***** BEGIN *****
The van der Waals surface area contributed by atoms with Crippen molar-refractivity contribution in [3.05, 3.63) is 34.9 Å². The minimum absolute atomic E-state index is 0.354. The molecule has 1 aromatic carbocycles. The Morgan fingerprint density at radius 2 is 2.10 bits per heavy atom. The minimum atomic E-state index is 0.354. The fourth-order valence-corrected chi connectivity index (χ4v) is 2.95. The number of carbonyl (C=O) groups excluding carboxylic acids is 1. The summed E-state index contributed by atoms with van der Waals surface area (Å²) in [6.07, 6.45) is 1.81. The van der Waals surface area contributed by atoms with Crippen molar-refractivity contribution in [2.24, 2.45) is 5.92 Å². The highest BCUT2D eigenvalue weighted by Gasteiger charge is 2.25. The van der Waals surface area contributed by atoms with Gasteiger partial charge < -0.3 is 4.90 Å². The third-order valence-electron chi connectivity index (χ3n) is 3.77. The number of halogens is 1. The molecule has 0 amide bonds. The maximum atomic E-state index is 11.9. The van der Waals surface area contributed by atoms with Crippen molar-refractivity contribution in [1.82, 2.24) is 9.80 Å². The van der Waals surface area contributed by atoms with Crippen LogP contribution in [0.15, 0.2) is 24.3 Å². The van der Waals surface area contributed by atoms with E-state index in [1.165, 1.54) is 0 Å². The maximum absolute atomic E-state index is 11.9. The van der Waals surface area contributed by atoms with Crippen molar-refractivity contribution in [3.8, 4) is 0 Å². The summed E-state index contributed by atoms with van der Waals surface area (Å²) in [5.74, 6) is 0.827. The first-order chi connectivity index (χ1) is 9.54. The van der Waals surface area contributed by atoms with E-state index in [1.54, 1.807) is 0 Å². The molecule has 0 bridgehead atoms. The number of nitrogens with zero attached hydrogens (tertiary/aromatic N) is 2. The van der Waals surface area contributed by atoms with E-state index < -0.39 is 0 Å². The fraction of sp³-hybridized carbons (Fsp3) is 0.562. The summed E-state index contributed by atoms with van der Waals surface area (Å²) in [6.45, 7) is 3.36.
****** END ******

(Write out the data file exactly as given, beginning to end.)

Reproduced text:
The van der Waals surface area contributed by atoms with Crippen molar-refractivity contribution in [3.05, 3.63) is 34.9 Å². The minimum absolute atomic E-state index is 0.354. The molecule has 1 aromatic carbocycles. The Morgan fingerprint density at radius 2 is 2.10 bits per heavy atom. The minimum atomic E-state index is 0.354. The fourth-order valence-corrected chi connectivity index (χ4v) is 2.95. The number of carbonyl (C=O) groups excluding carboxylic acids is 1. The summed E-state index contributed by atoms with van der Waals surface area (Å²) in [6.07, 6.45) is 1.81. The van der Waals surface area contributed by atoms with Crippen molar-refractivity contribution in [2.24, 2.45) is 5.92 Å². The highest BCUT2D eigenvalue weighted by Gasteiger charge is 2.25. The van der Waals surface area contributed by atoms with Gasteiger partial charge < -0.3 is 4.90 Å². The third-order valence-electron chi connectivity index (χ3n) is 3.77. The number of halogens is 1. The molecule has 0 amide bonds. The maximum atomic E-state index is 11.9. The van der Waals surface area contributed by atoms with Crippen molar-refractivity contribution in [1.82, 2.24) is 9.80 Å². The van der Waals surface area contributed by atoms with Crippen LogP contribution in [0.15, 0.2) is 24.3 Å². The van der Waals surface area contributed by atoms with E-state index in [1.165, 1.54) is 0 Å². The maximum absolute atomic E-state index is 11.9. The van der Waals surface area contributed by atoms with Crippen molar-refractivity contribution in [3.8, 4) is 0 Å². The summed E-state index contributed by atoms with van der Waals surface area (Å²) in [5.74, 6) is 0.827. The first-order chi connectivity index (χ1) is 9.54. The van der Waals surface area contributed by atoms with E-state index in [1.54, 1.807) is 0 Å². The molecule has 0 bridgehead atoms. The number of nitrogens with zero attached hydrogens (tertiary/aromatic N) is 2. The van der Waals surface area contributed by atoms with E-state index < -0.39 is 0 Å². The fraction of sp³-hybridized carbons (Fsp3) is 0.562. The summed E-state index contributed by atoms with van der Waals surface area (Å²) in [6.45, 7) is 3.36.